It hurts every time, and since I’m from Canada, I have to convert the 90 degrees Fahrenheit to 32 degrees Celsius, and then it hurts again. It hurts me twice. That’s the penalty for dual citizenship.
People say you should go out and enjoy the sun, but all I do is sit in my apartment and think about how hot it is, drinking cold sugary drink after cold sugary drink. I treat the heat like it’s a chemical spill and the authorities have told me to stay inside until the worst is over. When the heat dissipates around 8 or 9 p.m., I slowly poke my head outside in my hazmat suit, making sure it’s clear. Then I fearfully run back inside and drink another Snapple (send me free Snapples!).
Look, I just don’t accept the sun for who it is. I like the sun’s light, because it helps me see things, but I don’t need any of that heat bullshit. It’s like when a famous actor only wants to talk about their new band, and not their movie career, which is what made them famous. If the sun could just focus on giving us light without making us sweat, I’d be way more into it.
How I long for the rain! Sometimes, when a person dies, it’s hard for loved ones to remember their face. That’s how I feel about the rain right now. I can’t remember what it looks like, and how it feels. I can picture clouds and faucets and umbrellas, but not the rain. It won’t come to me. Psychologists say it helps to picture a memory; yet, when I think of that rainy morning when I first learned to ride a bike, all I can see is fire.
There are those who say this is nothing, that there are parts of the country where it gets much hotter, and as usual, such points are useless. Do not ask me to take things into context when my eyes are burning from the dripping sweat on my forehead. I moved to Seattle because I loved the cool breezes blowing in off the water, which allowed me to only take one shower a day. In this heat, I’m up to four; five if I’m seeing a girl later.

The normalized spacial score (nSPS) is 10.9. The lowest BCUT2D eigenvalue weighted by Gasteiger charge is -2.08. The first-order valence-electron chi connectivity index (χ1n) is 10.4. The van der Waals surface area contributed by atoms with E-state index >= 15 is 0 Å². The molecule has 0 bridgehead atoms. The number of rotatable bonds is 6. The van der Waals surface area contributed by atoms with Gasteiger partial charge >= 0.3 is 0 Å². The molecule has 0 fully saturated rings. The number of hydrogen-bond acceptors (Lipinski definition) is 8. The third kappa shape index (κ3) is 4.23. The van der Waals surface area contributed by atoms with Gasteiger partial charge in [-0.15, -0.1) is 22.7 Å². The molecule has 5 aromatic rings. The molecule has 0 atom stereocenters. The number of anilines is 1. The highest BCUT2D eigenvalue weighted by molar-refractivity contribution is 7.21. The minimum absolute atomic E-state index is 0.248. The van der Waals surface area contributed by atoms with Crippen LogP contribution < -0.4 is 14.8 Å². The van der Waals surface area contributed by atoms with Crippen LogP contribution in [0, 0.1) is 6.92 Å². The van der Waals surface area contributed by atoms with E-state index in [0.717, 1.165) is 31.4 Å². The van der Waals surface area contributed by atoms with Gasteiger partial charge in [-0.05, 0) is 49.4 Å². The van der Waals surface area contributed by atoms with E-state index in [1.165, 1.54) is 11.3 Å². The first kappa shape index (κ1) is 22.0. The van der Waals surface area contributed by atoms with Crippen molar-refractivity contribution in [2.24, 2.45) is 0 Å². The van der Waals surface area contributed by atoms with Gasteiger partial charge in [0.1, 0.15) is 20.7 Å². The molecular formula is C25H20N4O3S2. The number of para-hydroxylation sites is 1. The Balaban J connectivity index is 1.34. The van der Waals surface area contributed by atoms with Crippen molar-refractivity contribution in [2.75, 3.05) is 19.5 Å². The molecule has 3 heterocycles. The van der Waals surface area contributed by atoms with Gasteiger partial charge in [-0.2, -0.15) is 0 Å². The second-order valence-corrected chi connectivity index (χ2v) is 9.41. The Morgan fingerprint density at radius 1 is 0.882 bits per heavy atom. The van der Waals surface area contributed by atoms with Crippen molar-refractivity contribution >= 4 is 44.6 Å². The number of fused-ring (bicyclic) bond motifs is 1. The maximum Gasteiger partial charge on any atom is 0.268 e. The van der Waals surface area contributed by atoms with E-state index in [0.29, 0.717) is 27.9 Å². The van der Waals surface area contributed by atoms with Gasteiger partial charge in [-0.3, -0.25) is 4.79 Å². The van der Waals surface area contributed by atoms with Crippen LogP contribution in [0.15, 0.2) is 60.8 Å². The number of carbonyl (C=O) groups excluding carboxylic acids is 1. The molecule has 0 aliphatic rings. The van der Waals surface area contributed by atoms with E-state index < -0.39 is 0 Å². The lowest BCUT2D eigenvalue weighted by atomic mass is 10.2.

Seattle just doesn’t look good with sun. It’s like how some guys can’t pull off a Hawaiian t-shirt (so many analogies). You see them wearing the Hawaiian t-shirt, trying to look all festive, and no one’s buying it. Well, I’m not buying the sun on you, Seattle (it’s weird that I’m addressing the whole city, as if anyone cares). The Space Needle looks better against a dark, grey sky, and Seattleites look better with flannel shirts and hoodies than with t-shirts and shorts. Or at least I do.
And so we’ve come to this: does anyone know where I can get an air conditioner? I can’t remember how to purchase an air conditioner. I’m looking for something about the size of a milk carton that blows cold air; not warm air, like a heater, and not steam, like a humidifier. I’m not making that mistake again. “It’ll get cold,” they told me. “Just give it time.” Liars!
What I really want is the most powerful air conditioner on the planet, but I’m not going to install it in my window. I’m going to attach it to a generator, and launch it at the sun, like that volcano scene in Star Trek Into Darkness. Yes, destroying the sun may cause all the plant and animal life on this planet to die, but at least it will be cool before we die. At least it won’t be 90.